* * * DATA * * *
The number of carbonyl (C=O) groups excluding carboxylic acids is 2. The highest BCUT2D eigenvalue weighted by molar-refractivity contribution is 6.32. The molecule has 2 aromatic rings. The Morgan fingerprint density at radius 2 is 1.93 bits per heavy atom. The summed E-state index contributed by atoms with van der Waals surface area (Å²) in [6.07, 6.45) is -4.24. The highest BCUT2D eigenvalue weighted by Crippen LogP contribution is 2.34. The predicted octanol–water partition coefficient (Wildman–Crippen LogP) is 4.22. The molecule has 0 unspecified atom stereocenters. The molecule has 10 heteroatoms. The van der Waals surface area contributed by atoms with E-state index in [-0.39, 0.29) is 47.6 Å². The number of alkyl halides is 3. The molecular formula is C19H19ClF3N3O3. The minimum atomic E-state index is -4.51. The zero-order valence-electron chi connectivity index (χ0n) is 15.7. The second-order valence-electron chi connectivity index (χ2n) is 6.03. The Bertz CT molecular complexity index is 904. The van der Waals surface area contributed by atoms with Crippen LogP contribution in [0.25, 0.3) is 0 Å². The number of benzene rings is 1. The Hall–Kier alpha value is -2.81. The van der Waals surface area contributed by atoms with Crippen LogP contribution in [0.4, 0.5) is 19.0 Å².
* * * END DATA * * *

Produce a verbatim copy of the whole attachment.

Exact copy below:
The number of carbonyl (C=O) groups excluding carboxylic acids is 2. The highest BCUT2D eigenvalue weighted by molar-refractivity contribution is 6.32. The molecule has 2 aromatic rings. The Morgan fingerprint density at radius 2 is 1.93 bits per heavy atom. The summed E-state index contributed by atoms with van der Waals surface area (Å²) in [6.07, 6.45) is -4.24. The highest BCUT2D eigenvalue weighted by Crippen LogP contribution is 2.34. The predicted octanol–water partition coefficient (Wildman–Crippen LogP) is 4.22. The molecule has 0 unspecified atom stereocenters. The molecule has 10 heteroatoms. The van der Waals surface area contributed by atoms with E-state index in [-0.39, 0.29) is 47.6 Å². The number of alkyl halides is 3. The molecular formula is C19H19ClF3N3O3. The minimum atomic E-state index is -4.51. The zero-order valence-electron chi connectivity index (χ0n) is 15.7. The second-order valence-electron chi connectivity index (χ2n) is 6.03. The Bertz CT molecular complexity index is 904. The van der Waals surface area contributed by atoms with Crippen LogP contribution in [0.25, 0.3) is 0 Å². The number of benzene rings is 1. The Hall–Kier alpha value is -2.81. The van der Waals surface area contributed by atoms with Crippen LogP contribution in [0.4, 0.5) is 19.0 Å².